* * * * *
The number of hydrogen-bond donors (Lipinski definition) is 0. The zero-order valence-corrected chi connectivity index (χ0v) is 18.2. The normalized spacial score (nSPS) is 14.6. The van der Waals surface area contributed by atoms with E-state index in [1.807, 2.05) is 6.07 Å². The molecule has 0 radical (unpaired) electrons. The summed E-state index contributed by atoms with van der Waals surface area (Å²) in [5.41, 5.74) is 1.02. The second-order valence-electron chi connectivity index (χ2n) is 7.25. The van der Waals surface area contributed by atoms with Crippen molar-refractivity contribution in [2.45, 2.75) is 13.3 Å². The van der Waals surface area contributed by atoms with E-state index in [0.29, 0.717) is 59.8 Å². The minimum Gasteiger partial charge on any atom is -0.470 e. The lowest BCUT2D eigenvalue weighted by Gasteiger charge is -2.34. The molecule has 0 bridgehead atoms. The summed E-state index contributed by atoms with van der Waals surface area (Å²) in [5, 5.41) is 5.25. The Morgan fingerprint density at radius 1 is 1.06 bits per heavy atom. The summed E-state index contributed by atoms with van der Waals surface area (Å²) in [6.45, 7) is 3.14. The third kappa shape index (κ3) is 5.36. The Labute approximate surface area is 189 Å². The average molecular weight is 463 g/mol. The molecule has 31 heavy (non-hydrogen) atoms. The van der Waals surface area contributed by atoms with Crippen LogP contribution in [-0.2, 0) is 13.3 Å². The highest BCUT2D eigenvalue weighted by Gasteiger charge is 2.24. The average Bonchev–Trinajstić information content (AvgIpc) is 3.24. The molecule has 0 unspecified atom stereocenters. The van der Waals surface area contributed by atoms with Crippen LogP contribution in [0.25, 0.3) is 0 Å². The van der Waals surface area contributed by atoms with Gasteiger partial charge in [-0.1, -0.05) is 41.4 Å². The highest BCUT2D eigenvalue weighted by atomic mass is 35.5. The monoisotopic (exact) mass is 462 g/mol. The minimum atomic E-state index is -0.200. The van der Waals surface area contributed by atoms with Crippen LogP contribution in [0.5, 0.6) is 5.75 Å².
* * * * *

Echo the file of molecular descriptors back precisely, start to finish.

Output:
The number of hydrogen-bond donors (Lipinski definition) is 0. The zero-order valence-corrected chi connectivity index (χ0v) is 18.2. The normalized spacial score (nSPS) is 14.6. The van der Waals surface area contributed by atoms with E-state index in [1.807, 2.05) is 6.07 Å². The molecule has 0 radical (unpaired) electrons. The summed E-state index contributed by atoms with van der Waals surface area (Å²) in [5.41, 5.74) is 1.02. The second-order valence-electron chi connectivity index (χ2n) is 7.25. The van der Waals surface area contributed by atoms with Crippen molar-refractivity contribution in [2.45, 2.75) is 13.3 Å². The van der Waals surface area contributed by atoms with E-state index in [0.29, 0.717) is 59.8 Å². The minimum Gasteiger partial charge on any atom is -0.470 e. The lowest BCUT2D eigenvalue weighted by Gasteiger charge is -2.34. The molecule has 0 bridgehead atoms. The summed E-state index contributed by atoms with van der Waals surface area (Å²) in [5, 5.41) is 5.25. The Morgan fingerprint density at radius 1 is 1.06 bits per heavy atom. The summed E-state index contributed by atoms with van der Waals surface area (Å²) in [6.45, 7) is 3.14. The third kappa shape index (κ3) is 5.36. The Labute approximate surface area is 189 Å². The average molecular weight is 463 g/mol. The molecule has 31 heavy (non-hydrogen) atoms. The van der Waals surface area contributed by atoms with Crippen LogP contribution in [-0.2, 0) is 13.3 Å². The highest BCUT2D eigenvalue weighted by Gasteiger charge is 2.24. The average Bonchev–Trinajstić information content (AvgIpc) is 3.24. The molecule has 0 unspecified atom stereocenters. The van der Waals surface area contributed by atoms with Crippen LogP contribution in [0.25, 0.3) is 0 Å². The van der Waals surface area contributed by atoms with Gasteiger partial charge in [-0.1, -0.05) is 41.4 Å². The highest BCUT2D eigenvalue weighted by atomic mass is 35.5. The monoisotopic (exact) mass is 462 g/mol. The minimum atomic E-state index is -0.200. The van der Waals surface area contributed by atoms with Crippen LogP contribution in [0.5, 0.6) is 5.75 Å².